At the time, Leighton and Lewin didn’t envision building their own company around the technology. Instead, they planned to license it to service providers. However, they found that carriers needed to be convinced that the technology would work at scale before they were interested. “Akamai was state-of-the-art in theory, meaning that it was well beyond where people were in practice. I think folks were very skeptical that it would work,” said Leighton.
While carriers were ambivalent, content providers were looking for scalable content delivery. Several recent events had shown how vulnerable the Internet could be to congestion, bringing down websites when traffic jammed in bottlenecks during high demand periods. And so, Leighton and Lewin decided to build their own content delivery network and provide content delivery as a service. Although their business plan did not win the $50K contest, it attracted enough venture capital investment to get a company started, and Leighton and Lewin incorporated Akamai in August of 1998.
Akamai’s first big opportunity came in 1999 with the U.S. collegiate basketball tournament known as ‘March Madness.’ With 64 teams playing basketball during the course of a few days, millions of viewers were watching their favorite teams online, mostly from work. When ESPN and their hosting company Infoseek became overloaded with traffic, they asked if Akamai could handle 2,000 content requests per second, Leighton and his team said yes – even though they were only delivering one request every few minutes at the time. “We were a startup and we believed,” said Leighton. Akamai took the traffic, delivering 3,000 requests per second and helping ESPN to get back on line and run six times faster than they would on a normal traffic day. Akamai’s technology and viability were proven.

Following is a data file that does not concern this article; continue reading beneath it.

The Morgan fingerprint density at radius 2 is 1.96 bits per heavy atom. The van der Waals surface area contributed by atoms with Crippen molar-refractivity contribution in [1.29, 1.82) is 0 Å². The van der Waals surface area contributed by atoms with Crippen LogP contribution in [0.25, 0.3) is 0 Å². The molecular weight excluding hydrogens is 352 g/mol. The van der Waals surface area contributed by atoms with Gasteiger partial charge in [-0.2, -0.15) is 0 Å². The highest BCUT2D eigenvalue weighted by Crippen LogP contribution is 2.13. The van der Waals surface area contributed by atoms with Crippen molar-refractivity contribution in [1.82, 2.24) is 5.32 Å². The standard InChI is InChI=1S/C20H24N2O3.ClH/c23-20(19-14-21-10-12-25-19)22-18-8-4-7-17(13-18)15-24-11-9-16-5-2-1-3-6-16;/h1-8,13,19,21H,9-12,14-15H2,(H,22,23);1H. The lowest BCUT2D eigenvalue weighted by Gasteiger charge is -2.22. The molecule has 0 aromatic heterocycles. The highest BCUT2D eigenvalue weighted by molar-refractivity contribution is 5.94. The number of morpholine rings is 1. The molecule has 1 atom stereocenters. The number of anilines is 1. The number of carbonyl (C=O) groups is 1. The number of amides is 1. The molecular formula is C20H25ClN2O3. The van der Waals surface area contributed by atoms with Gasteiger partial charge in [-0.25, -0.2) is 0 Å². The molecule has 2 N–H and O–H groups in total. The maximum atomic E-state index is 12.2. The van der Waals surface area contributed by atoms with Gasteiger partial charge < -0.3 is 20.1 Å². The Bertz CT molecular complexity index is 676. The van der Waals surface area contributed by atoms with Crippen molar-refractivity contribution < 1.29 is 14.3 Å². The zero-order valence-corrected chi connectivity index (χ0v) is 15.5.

Akamai’s growth was explosive. The company went public in 1999 making millionaires of several of its young employees. But there were hard times to come. When the tech bubble began its implosion in 2000, the stock plummeted and the firm faced the prospect of retrenchment. Then, Akamai’s darkest day came on September 11, 2001. Danny Lewin was killed aboard American Airlines flight 11 in the terrorist attack on the Twin Towers, a devastating loss. Yet Akamai employees had to set aside their personal grief and complete emergency integrations to restore client sites that had crashed in the overwhelming online traffic created that day.
Akamai rebounded from the tragedy, and continues to thrive, accelerating trillions of Internet requests each day, while protecting web and mobile assets from targeted application and DDoS attacks.
Leveraging the pervasiveness and resilience of its global platform, Leighton and his team at Akamai expanded their innovative offerings to help enable Internet users to have a seamless and secure experience across different device types and network conditions, however they connect. They created new technology for leveraging machine learning to analyze real-user behavior to continuously optimize a website’s performance, as well as algorithms that differentiate between human users and bots.